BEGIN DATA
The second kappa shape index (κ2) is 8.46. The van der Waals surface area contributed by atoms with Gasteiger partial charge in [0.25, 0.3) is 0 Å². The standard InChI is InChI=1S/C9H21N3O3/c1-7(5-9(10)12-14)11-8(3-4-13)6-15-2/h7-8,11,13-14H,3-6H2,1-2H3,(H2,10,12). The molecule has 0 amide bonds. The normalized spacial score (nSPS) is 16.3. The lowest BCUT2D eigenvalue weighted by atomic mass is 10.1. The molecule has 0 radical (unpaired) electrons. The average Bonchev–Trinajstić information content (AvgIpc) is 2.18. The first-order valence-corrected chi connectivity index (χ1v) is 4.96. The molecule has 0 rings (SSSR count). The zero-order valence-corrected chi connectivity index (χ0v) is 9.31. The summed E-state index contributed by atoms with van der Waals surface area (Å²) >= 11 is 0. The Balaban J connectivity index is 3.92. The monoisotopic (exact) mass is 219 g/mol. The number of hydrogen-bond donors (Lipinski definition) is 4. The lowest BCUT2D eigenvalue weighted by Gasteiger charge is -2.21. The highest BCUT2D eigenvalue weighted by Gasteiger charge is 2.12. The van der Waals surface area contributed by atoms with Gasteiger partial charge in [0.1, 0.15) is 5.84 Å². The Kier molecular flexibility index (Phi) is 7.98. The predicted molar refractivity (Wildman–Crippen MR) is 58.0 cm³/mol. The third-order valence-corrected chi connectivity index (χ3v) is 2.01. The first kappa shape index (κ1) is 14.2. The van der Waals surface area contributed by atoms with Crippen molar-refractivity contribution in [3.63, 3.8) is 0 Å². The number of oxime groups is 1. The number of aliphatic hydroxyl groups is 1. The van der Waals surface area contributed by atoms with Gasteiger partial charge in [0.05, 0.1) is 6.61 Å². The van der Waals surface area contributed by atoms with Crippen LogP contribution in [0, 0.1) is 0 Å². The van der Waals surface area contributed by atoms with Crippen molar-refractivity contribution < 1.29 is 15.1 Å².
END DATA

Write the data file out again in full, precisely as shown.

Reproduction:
The second kappa shape index (κ2) is 8.46. The van der Waals surface area contributed by atoms with Gasteiger partial charge in [0.25, 0.3) is 0 Å². The standard InChI is InChI=1S/C9H21N3O3/c1-7(5-9(10)12-14)11-8(3-4-13)6-15-2/h7-8,11,13-14H,3-6H2,1-2H3,(H2,10,12). The molecule has 0 amide bonds. The normalized spacial score (nSPS) is 16.3. The lowest BCUT2D eigenvalue weighted by atomic mass is 10.1. The molecule has 0 radical (unpaired) electrons. The average Bonchev–Trinajstić information content (AvgIpc) is 2.18. The first-order valence-corrected chi connectivity index (χ1v) is 4.96. The molecule has 0 rings (SSSR count). The zero-order valence-corrected chi connectivity index (χ0v) is 9.31. The summed E-state index contributed by atoms with van der Waals surface area (Å²) >= 11 is 0. The Balaban J connectivity index is 3.92. The monoisotopic (exact) mass is 219 g/mol. The number of hydrogen-bond donors (Lipinski definition) is 4. The lowest BCUT2D eigenvalue weighted by Gasteiger charge is -2.21. The highest BCUT2D eigenvalue weighted by Gasteiger charge is 2.12. The van der Waals surface area contributed by atoms with Gasteiger partial charge in [0.1, 0.15) is 5.84 Å². The Kier molecular flexibility index (Phi) is 7.98. The predicted molar refractivity (Wildman–Crippen MR) is 58.0 cm³/mol. The third-order valence-corrected chi connectivity index (χ3v) is 2.01. The first kappa shape index (κ1) is 14.2. The van der Waals surface area contributed by atoms with Crippen molar-refractivity contribution in [3.63, 3.8) is 0 Å². The number of oxime groups is 1. The number of aliphatic hydroxyl groups is 1. The van der Waals surface area contributed by atoms with Gasteiger partial charge in [0.05, 0.1) is 6.61 Å². The van der Waals surface area contributed by atoms with Crippen LogP contribution in [0, 0.1) is 0 Å². The van der Waals surface area contributed by atoms with Crippen molar-refractivity contribution < 1.29 is 15.1 Å².